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What is ‘Context-Analysis-Practice (Evaluation)'?
And how can it improve your teaching?
CAP(E) is a lesson planning model similar in many ways to Engage, Study, Activate.
Lesson planning models are a fantastic way to help you plan your lesson and structure your class. They can help you think through the stages that you and your students will go through in the class and help to focus on learning.
Like most of the other well-known models, it has three stages — context, analysis and practice — along with an optional fourth stage — evaluation. Here’s a lowdown of the different stages, how it works, and how it differs from other planning models.
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Why Another Model?
We already have several three-stage planning models, so why do we need another? After all, we have loads already; Presentation, Practice, Production, Engage, Study, Activate, Test-Teach-Test and Task-Based Learning, to name a few.
So does CAP(E) add anything new?
Jason Anderson, the creator of the model, observed that none of the current models of lesson planning explicitly incorporate the idea of context. Context is essential for learners — it helps them understand, remember and use new language.
As a result, a model which explicitly incorporates context will potentially be more helpful to learners and teachers.
Let’s take a closer look at each stage in the CAP(E) model.
A context is a clearly defined situation that the language takes place within.
I’ve suggested that we can use four different types of context in the classroom, but as long as the students understand the ‘situation’ that they’re now in mentally, the context-setting has been successful.
It can be set any way a teacher likes — through conversation, story-telling, one or two sentences, a video or audio clip.
This is where the students focus on accuracy. This could be of meaning, form or pronunciation (or a mix of all three).
This is similar to the ‘Study’ section of Engage-Study-Activate, or the ‘Teach’ section of Test-Teach-Test.
This part of the lesson focuses on fluency.
Depending on the lesson and students, it could be a controlled or freer practice. This is similar to the ‘practice’ or ‘production’ section of Presentation, Practice, Production, or the Activate stage in ESA.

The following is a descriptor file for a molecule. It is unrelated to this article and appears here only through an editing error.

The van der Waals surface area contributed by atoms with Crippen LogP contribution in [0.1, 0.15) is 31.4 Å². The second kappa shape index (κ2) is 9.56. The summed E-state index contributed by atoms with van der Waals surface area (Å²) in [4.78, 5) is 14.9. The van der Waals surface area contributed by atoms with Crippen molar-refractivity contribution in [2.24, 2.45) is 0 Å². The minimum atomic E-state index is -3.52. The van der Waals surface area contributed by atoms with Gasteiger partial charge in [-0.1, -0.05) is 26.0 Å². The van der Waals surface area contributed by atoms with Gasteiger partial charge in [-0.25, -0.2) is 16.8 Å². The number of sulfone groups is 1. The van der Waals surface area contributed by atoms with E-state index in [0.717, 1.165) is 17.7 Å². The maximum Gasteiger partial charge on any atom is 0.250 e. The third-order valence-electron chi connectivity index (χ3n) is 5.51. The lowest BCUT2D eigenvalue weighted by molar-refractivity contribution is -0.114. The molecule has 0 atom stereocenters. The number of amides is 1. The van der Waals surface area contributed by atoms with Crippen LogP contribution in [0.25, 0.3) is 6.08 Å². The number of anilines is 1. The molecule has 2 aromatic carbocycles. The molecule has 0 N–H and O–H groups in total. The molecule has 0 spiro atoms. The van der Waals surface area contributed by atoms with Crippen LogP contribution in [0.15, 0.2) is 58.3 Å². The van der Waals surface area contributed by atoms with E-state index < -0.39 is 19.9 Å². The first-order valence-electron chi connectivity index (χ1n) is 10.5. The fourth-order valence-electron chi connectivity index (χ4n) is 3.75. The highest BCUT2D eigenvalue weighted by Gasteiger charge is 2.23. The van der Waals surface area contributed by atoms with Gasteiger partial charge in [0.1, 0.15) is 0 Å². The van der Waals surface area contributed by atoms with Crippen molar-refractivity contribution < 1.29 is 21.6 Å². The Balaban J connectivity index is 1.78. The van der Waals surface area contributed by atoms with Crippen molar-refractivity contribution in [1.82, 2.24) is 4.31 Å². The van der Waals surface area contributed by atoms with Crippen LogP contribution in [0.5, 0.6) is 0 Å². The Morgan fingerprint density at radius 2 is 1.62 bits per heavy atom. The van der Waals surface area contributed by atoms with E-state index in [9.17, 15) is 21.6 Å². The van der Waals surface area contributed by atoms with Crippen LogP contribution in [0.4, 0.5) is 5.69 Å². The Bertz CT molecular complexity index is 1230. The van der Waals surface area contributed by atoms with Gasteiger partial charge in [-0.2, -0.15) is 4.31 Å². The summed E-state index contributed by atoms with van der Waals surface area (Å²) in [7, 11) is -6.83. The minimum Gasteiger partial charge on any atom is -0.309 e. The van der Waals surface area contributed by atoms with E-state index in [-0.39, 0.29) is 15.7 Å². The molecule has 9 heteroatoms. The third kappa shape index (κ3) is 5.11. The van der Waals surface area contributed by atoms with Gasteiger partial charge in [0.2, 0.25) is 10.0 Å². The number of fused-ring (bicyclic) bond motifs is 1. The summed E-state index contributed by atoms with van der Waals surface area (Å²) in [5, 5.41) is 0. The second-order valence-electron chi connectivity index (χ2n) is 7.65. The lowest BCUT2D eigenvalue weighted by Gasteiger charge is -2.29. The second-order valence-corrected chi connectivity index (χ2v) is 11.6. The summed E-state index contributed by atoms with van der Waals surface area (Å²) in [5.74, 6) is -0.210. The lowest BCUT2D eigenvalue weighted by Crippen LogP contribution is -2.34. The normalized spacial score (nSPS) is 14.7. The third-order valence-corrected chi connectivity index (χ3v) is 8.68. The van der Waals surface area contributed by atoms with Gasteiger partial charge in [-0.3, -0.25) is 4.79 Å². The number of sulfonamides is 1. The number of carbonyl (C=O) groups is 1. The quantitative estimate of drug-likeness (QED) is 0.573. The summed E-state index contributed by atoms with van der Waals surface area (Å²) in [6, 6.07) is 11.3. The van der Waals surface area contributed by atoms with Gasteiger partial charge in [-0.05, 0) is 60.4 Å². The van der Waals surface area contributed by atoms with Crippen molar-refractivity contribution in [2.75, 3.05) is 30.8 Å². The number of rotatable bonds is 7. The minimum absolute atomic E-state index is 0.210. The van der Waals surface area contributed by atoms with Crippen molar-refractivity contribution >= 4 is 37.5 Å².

This is when the students and/or teacher evaluate the language production that’s occurred. It could be a self-evaluation or teacher-led.
It’s an optional stage but very beneficial for the learners.
Once you’re confident using the model, the creator suggests that it’s possible to switch the Analysis and Practice (so it becomes CPA). This is an excellent way for students to jump in and start using the language, pull it apart, and analyse it after the fact.
Unlike in Engage Study Activate, where the stages can be moved around and duplicated to form a whole new structure, this is the only suggested change.
I do like Context, Analysis, Practice as a model, as I’m a huge proponent of using context in lessons — I feel it’s essential to have an effective lesson.
However, I feel that in practical terms, a lesson created with the CAP(E) model won’t look any different from an ESA model lesson. If you’re observing a class, assuming that both teachers have included a context, I would imagine it would be impossible to tell the difference between a standard ESA and CAP(E) class.
I think the CAP(E) model does shine for newer teachers or teachers that don’t regularly include a context in their classes. Having ‘context’ front and centre in the model's name forces context into the mental checklist of a teacher planning a lesson. And this can only lead to improved results.
See you again in two weeks.
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